The study design called for women to receive anti-HER2 therapy alone for the first 6 weeks; weekly paclitaxel (80 mg/m²) was then added to the regimen for 12 weeks before definitive surgery was undertaken. After surgery, patients received adjuvant chemotherapy followed by the same targeted therapy as in the neoadjuvant phase to 52 weeks. The primary end point was the rate of pathological complete response.

In all, 154 patients received lapatinib, 149 received trastuzumab, and 152 women received both.

Pathological complete response rate was significantly higher in women receiving dual therapy (51.3%; 95% CI, 43.1 to 59.5) than in those receiving trastuzumab alone (29.5%; 95% CI, 22.4 to 37.5), for a difference of 21.1% (95% CI, 9.1 to 34.2; P = .0001).

Dr. Baselga's team found no significant difference in pathological complete response rates between the lapatinib (24.7%; 95% CI, 18.1 to 32.3) and trastuzumab (–4.8%; 95% CI, –17.6 to 8.2; P = .34) groups.

There were no cases of major cardiac dysfunction. Grade 3 diarrhea was more frequent with lapatinib (23.4%) and lapatinib plus trastuzumab (21.1%) than with trastuzumab (2.0%). Grade 3 liver-enzyme alterations were more frequent with lapatinib (17.5%) and lapatinib plus trastuzumab (9.9%) than with trastuzumab (7.4%).

"The anti-HER2 monoclonal antibody trastuzumab and the tyrosine kinase inhibitor lapatinib have complementary mechanisms of action and synergistic antitumor activity in models of HER2-overexpressing breast cancer," Dr. Baselga and colleagues write.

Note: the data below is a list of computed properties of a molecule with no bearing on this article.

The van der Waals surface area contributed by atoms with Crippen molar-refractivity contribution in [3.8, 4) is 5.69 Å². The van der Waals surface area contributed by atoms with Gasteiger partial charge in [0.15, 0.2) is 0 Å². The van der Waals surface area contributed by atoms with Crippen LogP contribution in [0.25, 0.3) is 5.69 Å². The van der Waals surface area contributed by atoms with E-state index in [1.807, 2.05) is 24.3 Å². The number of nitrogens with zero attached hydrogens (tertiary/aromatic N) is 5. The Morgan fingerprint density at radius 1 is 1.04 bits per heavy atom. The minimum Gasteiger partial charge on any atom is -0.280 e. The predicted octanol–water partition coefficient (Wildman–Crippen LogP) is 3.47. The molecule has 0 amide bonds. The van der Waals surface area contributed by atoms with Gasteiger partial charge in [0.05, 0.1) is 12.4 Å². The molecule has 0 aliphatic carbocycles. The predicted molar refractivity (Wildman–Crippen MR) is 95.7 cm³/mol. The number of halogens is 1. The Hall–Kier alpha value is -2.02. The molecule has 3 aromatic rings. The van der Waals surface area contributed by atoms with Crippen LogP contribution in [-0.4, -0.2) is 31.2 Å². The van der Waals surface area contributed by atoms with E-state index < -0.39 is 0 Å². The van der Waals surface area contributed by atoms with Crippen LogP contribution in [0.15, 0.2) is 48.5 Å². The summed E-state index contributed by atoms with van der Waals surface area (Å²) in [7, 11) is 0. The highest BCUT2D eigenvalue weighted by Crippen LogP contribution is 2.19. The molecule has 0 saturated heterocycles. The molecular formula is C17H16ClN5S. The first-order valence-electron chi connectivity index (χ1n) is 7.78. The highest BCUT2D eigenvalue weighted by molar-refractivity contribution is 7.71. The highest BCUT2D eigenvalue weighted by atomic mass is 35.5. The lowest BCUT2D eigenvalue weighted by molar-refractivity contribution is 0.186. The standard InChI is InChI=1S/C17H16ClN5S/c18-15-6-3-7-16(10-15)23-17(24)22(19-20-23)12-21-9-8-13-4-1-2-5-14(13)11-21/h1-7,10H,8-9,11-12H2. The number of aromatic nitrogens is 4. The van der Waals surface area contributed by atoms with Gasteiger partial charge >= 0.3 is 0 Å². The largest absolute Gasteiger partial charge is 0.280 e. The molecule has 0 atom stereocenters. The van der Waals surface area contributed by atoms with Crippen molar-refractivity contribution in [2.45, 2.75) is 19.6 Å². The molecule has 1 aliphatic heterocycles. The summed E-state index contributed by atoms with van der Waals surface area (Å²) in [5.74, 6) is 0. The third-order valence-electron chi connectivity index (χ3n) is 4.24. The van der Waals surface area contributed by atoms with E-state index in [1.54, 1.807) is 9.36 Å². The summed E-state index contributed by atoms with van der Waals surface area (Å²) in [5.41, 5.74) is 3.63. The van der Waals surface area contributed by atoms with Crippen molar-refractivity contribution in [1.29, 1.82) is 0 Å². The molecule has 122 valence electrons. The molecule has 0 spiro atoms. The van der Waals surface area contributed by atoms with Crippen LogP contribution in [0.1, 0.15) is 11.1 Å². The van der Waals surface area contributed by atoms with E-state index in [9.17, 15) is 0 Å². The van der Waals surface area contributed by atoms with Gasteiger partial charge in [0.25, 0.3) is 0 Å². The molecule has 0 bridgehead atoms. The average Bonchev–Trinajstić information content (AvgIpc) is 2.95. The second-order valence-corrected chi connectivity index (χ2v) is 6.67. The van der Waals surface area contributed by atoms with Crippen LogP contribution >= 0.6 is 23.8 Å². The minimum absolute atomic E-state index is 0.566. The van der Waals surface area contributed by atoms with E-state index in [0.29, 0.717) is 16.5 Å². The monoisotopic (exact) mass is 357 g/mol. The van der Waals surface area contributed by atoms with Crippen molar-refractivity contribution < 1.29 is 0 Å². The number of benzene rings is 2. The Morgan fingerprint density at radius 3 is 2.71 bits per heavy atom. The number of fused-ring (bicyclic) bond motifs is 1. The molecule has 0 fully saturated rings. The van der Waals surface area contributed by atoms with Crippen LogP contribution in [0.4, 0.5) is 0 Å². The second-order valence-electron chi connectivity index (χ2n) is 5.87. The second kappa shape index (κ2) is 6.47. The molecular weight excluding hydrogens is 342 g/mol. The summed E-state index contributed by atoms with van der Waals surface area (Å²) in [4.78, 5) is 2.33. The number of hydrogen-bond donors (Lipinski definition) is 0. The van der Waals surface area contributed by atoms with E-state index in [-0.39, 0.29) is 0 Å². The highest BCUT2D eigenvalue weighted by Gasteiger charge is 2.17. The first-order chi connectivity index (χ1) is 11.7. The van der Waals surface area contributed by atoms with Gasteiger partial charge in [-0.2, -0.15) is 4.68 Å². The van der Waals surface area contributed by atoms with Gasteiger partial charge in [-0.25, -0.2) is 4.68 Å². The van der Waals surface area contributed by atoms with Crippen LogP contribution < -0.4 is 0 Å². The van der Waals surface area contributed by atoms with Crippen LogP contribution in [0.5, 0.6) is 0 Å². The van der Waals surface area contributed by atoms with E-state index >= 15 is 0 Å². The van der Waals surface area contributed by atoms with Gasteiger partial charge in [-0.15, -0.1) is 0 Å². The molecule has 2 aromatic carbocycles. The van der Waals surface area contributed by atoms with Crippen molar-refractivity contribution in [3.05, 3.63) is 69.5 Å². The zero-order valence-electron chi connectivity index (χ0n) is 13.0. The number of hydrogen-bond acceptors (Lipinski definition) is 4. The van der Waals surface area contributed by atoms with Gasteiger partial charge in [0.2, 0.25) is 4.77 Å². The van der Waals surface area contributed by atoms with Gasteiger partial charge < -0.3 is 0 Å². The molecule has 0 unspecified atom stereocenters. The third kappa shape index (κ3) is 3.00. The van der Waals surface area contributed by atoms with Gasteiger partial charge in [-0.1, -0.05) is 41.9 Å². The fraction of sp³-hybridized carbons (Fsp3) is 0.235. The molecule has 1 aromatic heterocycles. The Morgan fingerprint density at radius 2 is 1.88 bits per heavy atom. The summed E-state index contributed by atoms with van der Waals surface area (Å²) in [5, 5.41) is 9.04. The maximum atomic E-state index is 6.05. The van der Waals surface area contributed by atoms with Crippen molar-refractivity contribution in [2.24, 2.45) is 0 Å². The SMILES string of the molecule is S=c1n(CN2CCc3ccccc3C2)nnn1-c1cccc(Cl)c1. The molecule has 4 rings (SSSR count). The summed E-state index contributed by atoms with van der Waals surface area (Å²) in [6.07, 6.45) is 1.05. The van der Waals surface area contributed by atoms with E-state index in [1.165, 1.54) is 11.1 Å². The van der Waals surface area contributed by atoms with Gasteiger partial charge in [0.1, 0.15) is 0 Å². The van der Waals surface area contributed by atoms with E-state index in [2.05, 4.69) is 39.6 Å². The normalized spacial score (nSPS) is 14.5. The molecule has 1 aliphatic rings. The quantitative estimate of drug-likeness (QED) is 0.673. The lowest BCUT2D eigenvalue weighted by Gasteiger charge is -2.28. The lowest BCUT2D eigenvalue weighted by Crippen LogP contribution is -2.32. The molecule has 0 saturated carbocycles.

They conclude that "dual inhibition of HER2 with lapatinib and trastuzumab in combination with paclitaxel is better than single-agent HER2 targeting. Our study also supports investigation of novel targeted agents for breast cancer in the neoadjuvant setting, when tumors have not yet acquired resistance to therapy and when chances of clinical benefit are highest.

Michael Gnant, MD, from the Department of Surgery, and Guenther G. Steger, MD, from the Department of Medical Oncology, both at the Medical University of Vienna, Austria, caution in an accompanying editorial that findings from neoadjuvant and adjuvant treatment trials such as the 2 described here need to be viewed "from a scientific and a regulatory perspective."

"Trials in the neoadjuvant setting based on research-based hypotheses (after establishment of drug safety) could lead to a saving of enormous sums in drug development costs, and promising new drugs for treatment of early breast cancer could become available much more quickly than at present," Drs. Gnant and Steger believe.

Echoing the point that Dr. Chia made in his editorial, the Austrian editorialists note that "questions about duration of treatment and possible differential efficacy in biomarker-selected patient subcohorts need to be incorporated into clinical trials of targeted therapies."

Drs. Gnant and Steger assert that "standard defining trials should not be left to drug manufacturers, with their economic incentive towards protracted treatment durations, alone; such trials are best governed by collaborative academic groups and should be accompanied by translational research enterprises."

Both trials were supported by GlaxoSmithKline, the manufacturer of lapatinib. GeparQuinto also received support from Roche, the manufacturer of trastuzumab and pertuzumab, and sanofi-aventis. Dr. Untch has disclosed no relevant financial relationships. Dr. Chia reports receiving an honorarium from GlaxoSmithKline and an unrestricted research grant from Hoffmann-La Roche. Dr. Baselga reports receiving honoraria from Roche. Dr. Gnant reports serving on advisory boards for and received consulting fees from AstraZeneca and Novartis; and receiving lecture fees or research support from Roche, Schering, Pfizer, Novartis, AstraZeneca, sanofi-aventis, GlaxoSmithKline, and Amgen. Dr. Steger reports serving on advisory boards for and/or receiving consulting fees or support from AstraZeneca, Roche, Amgen, Novartis, and GlaxoSmithKline.

Lancet Oncol. Published online January 17, 2012. Abstract, Editorial
Lancet. Published online January 17, 2012. Abstract, Editorial